Authored by Elizabeth Dowell via The Epoch Times,
California’s reparations committee is calling for state officials to end cash bail and the prosecution of low-level crimes after approving a reparations payment plan to make amends for slavery and anti-black racism earlier this week.
The nine-member committee, which was created by state legislation signed by Gov. Gavin Newsom in 2020, approved its final recommendations to the California Legislature, which will decide whether to enact the measures and send them to the governor’s desk to be signed into law.
A final report is due to the Legislature by July 1, where recommendations include several proposals related to criminal justice, including the elimination of cash bail.
“The cash bail system is at the core of many of the class and race-based inequities in the criminal legal system,” the committee wrote in its proposal.
“The task force accordingly recommends that the legislature take all steps necessary to definitively end cash bail.”
California Gov. Gavin Newsom signs into law a bill that establishes a task force to come up with recommendations on how to give reparations in Sacramento, Calif., on Sept. 30, 2020. (Office of the Governor via AP)
Government officials and prosecutors have argued that it’s unfair to low-income people who can’t afford it to pay cash for bail and have fought to end this requirement.
“Pretrial detention can last months and even years, during which incarcerated individuals suffer countless harms, including deteriorating mental and physical health, risk of sexual violence and lasting trauma,” the committee wrote.
“These harms exert significant pressure on defendants to accept plea bargains in order to be released from custody rather than fighting the charges at trial.”
Newsom called the recommendations “a milestone in our bipartisan effort to advance justice and promote healing.”
“Dealing with the legacy of slavery is about much more than cash payments,” Newsom said in his statement.
“We are waiting for the process to be completed.”
The recommendations approved by the committee outline restitution that, if approved by state lawmakers, could cost billions of dollars to address historical disparities in health care, housing, and policing.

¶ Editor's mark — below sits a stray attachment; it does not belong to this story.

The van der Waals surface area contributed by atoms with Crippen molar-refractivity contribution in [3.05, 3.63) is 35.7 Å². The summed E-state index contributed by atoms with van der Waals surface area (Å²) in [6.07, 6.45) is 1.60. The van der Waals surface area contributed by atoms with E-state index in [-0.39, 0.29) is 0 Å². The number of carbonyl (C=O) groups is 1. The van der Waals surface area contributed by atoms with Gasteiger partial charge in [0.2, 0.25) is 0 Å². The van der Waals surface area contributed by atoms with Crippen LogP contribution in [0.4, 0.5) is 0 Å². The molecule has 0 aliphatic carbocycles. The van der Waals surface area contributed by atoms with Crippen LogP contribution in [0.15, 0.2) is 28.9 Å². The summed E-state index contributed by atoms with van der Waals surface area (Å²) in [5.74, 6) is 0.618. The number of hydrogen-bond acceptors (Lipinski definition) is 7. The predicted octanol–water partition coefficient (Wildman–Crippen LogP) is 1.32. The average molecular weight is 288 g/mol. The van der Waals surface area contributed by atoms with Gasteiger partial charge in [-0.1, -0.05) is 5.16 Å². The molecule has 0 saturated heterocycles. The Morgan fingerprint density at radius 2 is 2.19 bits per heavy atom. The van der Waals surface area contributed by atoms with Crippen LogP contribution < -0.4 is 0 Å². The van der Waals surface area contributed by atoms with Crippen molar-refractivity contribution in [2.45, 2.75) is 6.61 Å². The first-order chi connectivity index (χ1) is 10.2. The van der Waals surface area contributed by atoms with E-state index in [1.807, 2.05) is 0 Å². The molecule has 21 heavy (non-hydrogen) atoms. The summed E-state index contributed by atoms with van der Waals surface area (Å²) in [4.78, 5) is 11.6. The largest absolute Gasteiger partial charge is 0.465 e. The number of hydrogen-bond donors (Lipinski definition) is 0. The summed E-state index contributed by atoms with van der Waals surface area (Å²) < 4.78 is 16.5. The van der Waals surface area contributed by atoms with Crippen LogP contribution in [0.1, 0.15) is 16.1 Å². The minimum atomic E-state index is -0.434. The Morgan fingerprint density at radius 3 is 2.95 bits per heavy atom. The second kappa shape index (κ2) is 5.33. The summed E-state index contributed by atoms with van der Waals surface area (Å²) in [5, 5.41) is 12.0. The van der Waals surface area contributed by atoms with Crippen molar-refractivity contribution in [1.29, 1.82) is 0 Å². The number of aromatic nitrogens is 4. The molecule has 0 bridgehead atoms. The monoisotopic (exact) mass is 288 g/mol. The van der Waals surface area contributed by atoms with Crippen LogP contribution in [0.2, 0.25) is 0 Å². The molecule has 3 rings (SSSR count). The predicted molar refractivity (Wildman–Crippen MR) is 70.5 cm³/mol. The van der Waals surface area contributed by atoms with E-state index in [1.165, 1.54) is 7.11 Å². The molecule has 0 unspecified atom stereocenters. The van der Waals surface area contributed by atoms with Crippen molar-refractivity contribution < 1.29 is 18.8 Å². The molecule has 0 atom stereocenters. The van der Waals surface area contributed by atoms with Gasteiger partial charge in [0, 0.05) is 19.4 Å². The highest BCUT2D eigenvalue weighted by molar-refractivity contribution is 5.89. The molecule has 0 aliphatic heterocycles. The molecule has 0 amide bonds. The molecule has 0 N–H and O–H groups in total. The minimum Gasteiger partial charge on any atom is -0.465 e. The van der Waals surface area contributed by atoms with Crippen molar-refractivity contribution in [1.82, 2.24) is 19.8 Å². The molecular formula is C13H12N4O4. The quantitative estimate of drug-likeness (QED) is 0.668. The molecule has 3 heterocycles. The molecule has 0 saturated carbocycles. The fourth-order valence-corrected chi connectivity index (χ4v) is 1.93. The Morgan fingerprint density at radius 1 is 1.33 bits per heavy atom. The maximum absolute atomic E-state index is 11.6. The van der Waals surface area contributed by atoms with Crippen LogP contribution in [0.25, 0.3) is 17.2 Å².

“Many of the recommendations put forward by the Task Force are critical action items we’ve already been hard at work addressing: breaking down barriers to vote, bolstering resources to address hate, enacting sweeping law enforcement and justice reforms to build trust and safety, strengthening economic mobility—all while investing billions in rooting out disparities and improve equity in housing, education, healthcare, and beyond. This work must continue,” Newsom said.
Assemblymember Reggie Jones-Sawyer, a Los Angeles-area Democrat on the committee, said in an interview that it’s too early to know whether payments could get passed in the Legislature, as the committee’s report deadline looms.
“We have absolutely no idea right now what will or will not be approved,” he said.
Republican Lauren Boebert criticized the reparations payments calling it “a joke.”
“The fact that supposedly serious people in San Francisco are considering a plan that would give $5,000,000 in reparations to every black resident in their city in a state that never had slavery is a joke,” Boebert wrote on Twitter.
California’s black population includes more than 2.5 million people.
The committee outlines what it describes as “over-policing” of black Americans before calling for California to stop prosecuting low-level crimes.
“Given the devastating impacts of this kind of over-policing, the task force recommends that the legislature prohibit law enforcement from criminally enforcing public disorder infractions and other low-level crimes,” the committee wrote.
“Instead, a public health and safety institution, without criminal arrest or prosecution powers, would enforce prohibitions such as sleeping on the sidewalk, fare evasion, spitting on the train, and similar transit-related or other public disorder violations that criminalize poverty,” the committee added.
Assemblymember Lori Wilson, who chairs the state Legislative Black Caucus, said that the caucus would champion policy proposals included in the task force’s report.
“We look forward to working collaboratively with our Legislative colleagues and Gov. Newsom’s administration as we continue to fight for equity in our communities,” Wilson said in a statement.
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